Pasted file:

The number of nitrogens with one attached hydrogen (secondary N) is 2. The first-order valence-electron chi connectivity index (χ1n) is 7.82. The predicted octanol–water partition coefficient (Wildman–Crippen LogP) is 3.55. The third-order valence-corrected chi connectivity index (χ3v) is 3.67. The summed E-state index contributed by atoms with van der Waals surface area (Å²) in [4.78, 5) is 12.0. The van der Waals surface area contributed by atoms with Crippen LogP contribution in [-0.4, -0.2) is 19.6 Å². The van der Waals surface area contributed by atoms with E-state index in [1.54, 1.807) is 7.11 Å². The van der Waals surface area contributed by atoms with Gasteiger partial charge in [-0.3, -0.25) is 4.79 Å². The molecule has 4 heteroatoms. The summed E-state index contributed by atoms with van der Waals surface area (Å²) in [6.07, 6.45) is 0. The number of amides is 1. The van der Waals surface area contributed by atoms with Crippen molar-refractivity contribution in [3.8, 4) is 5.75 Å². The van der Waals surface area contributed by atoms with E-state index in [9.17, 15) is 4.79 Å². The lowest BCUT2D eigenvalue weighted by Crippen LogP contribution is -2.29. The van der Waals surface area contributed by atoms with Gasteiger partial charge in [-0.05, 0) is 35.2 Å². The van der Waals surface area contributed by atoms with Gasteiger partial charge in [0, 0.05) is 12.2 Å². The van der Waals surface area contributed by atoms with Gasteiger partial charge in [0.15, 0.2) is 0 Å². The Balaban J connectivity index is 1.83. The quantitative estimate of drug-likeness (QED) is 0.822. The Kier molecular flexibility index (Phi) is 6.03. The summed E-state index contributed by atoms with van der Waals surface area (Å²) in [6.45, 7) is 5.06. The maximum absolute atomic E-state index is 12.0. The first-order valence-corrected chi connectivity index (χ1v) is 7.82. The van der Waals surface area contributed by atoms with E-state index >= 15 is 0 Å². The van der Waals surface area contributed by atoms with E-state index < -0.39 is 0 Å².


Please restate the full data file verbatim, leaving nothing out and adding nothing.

The number of nitrogens with one attached hydrogen (secondary N) is 2. The first-order valence-electron chi connectivity index (χ1n) is 7.82. The predicted octanol–water partition coefficient (Wildman–Crippen LogP) is 3.55. The third-order valence-corrected chi connectivity index (χ3v) is 3.67. The summed E-state index contributed by atoms with van der Waals surface area (Å²) in [4.78, 5) is 12.0. The van der Waals surface area contributed by atoms with Crippen LogP contribution in [-0.4, -0.2) is 19.6 Å². The van der Waals surface area contributed by atoms with E-state index in [1.54, 1.807) is 7.11 Å². The van der Waals surface area contributed by atoms with Gasteiger partial charge in [-0.3, -0.25) is 4.79 Å². The molecule has 4 heteroatoms. The summed E-state index contributed by atoms with van der Waals surface area (Å²) in [6.07, 6.45) is 0. The number of amides is 1. The van der Waals surface area contributed by atoms with Crippen molar-refractivity contribution in [3.8, 4) is 5.75 Å². The van der Waals surface area contributed by atoms with E-state index in [9.17, 15) is 4.79 Å². The lowest BCUT2D eigenvalue weighted by Crippen LogP contribution is -2.29. The van der Waals surface area contributed by atoms with Gasteiger partial charge in [-0.05, 0) is 35.2 Å². The van der Waals surface area contributed by atoms with Gasteiger partial charge in [0, 0.05) is 12.2 Å². The van der Waals surface area contributed by atoms with Gasteiger partial charge in [0.15, 0.2) is 0 Å². The Balaban J connectivity index is 1.83. The quantitative estimate of drug-likeness (QED) is 0.822. The Kier molecular flexibility index (Phi) is 6.03. The summed E-state index contributed by atoms with van der Waals surface area (Å²) in [6.45, 7) is 5.06. The maximum absolute atomic E-state index is 12.0. The first-order valence-corrected chi connectivity index (χ1v) is 7.82. The van der Waals surface area contributed by atoms with E-state index >= 15 is 0 Å². The van der Waals surface area contributed by atoms with E-state index < -0.39 is 0 Å².